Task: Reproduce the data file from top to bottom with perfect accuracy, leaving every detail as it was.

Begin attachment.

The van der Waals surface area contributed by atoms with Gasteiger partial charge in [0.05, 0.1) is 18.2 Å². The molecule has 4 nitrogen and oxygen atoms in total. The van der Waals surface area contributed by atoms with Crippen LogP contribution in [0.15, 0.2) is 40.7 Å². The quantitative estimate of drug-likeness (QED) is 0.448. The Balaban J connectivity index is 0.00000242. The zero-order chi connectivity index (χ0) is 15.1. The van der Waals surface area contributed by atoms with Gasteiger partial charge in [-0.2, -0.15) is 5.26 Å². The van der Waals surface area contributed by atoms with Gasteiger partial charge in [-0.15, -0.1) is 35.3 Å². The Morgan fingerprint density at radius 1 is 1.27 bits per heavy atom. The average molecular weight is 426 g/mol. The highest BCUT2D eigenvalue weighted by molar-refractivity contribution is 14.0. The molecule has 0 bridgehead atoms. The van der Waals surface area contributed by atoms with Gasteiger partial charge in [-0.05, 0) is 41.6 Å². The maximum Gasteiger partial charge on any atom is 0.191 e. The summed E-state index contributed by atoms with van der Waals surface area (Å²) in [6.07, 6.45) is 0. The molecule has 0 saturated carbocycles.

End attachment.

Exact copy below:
The van der Waals surface area contributed by atoms with Gasteiger partial charge in [0.05, 0.1) is 18.2 Å². The molecule has 4 nitrogen and oxygen atoms in total. The van der Waals surface area contributed by atoms with Crippen LogP contribution in [0.15, 0.2) is 40.7 Å². The quantitative estimate of drug-likeness (QED) is 0.448. The Balaban J connectivity index is 0.00000242. The zero-order chi connectivity index (χ0) is 15.1. The van der Waals surface area contributed by atoms with Gasteiger partial charge in [-0.2, -0.15) is 5.26 Å². The van der Waals surface area contributed by atoms with Gasteiger partial charge in [-0.15, -0.1) is 35.3 Å². The Morgan fingerprint density at radius 1 is 1.27 bits per heavy atom. The average molecular weight is 426 g/mol. The highest BCUT2D eigenvalue weighted by molar-refractivity contribution is 14.0. The molecule has 0 bridgehead atoms. The van der Waals surface area contributed by atoms with Gasteiger partial charge in [-0.05, 0) is 41.6 Å². The maximum Gasteiger partial charge on any atom is 0.191 e. The summed E-state index contributed by atoms with van der Waals surface area (Å²) in [6.07, 6.45) is 0. The molecule has 0 saturated carbocycles.